U571 features a rag-tag group of actors including Matthew McConaughey, Bill Paxton, Harvey Keitel and a virtualy unrecognizable Jon Bon-Jovi. The dialogue comes off as cheesy at times and the usual war-film cliches are abundant, but the combination of an intricate plot and amazingly detailed sound holds your interest through the entire 108 minutes.
Mostow, who's previous big screen effort was the underrated Kurt Russell thriller Breakdown, manages to use sound to drive the action in the film. When the sub dives to extreme depths, you can hear (and feel when watching in the right theatre) the walls of the sub creaking on all sides. The feeling of pressure is conveyed extremly well in these scenes.
The real beauty of the movie lies in the depth charge sequences. Without giving too much of the plot away, lets just say at one point in the film a sub is being peppered with multiple depth charges (basically a water version of a land mine). The charges themselves are shown sporadically on screen, but you can feel their intensity. Quiet and distant at first, they build in volume and eventually resonate throughout the theatre. The cinematography supports this well as the camera shakes wildly with the more intense blasts. In a nice contrast, the periods of silence between these attacks stand out in their tranquility. You find yourself taking deep breaths along with the characters in the film.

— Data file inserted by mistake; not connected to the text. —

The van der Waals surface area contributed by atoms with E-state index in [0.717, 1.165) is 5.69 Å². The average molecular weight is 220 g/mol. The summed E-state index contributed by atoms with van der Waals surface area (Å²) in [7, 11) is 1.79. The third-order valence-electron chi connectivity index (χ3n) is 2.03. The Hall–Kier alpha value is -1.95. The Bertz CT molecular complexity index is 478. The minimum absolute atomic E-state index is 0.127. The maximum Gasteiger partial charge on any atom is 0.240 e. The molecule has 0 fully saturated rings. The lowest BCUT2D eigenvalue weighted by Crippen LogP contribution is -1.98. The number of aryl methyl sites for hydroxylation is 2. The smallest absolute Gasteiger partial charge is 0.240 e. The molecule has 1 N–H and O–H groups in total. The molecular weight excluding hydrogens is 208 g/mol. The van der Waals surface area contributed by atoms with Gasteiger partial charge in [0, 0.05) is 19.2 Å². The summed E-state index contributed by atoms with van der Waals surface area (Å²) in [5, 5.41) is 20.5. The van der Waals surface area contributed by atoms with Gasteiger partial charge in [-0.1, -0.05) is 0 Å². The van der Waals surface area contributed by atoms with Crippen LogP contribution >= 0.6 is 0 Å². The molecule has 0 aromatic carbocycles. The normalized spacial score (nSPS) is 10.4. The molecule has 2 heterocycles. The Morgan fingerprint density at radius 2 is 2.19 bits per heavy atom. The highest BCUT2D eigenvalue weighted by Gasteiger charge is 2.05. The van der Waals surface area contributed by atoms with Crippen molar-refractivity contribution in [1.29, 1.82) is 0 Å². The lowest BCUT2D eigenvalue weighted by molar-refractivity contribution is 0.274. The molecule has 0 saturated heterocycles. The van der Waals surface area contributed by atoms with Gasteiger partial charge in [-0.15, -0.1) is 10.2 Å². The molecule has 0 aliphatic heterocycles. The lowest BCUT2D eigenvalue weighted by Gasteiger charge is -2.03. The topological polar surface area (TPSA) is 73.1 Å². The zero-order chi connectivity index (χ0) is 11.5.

If the purpose of a film is to put the audience "in the movie", then U571 succeeds on multiple levels. Throughout the film, I really felt like I was one of the crew on the U571. I left the movie suprisingly pleased, even after the film's typical hollywood ending. I do recommend paying the extra buck or two to see this movie in a theatre equiped with optimum sound. I'm curious if other people who saw the movie in a more average theatre had the same experience.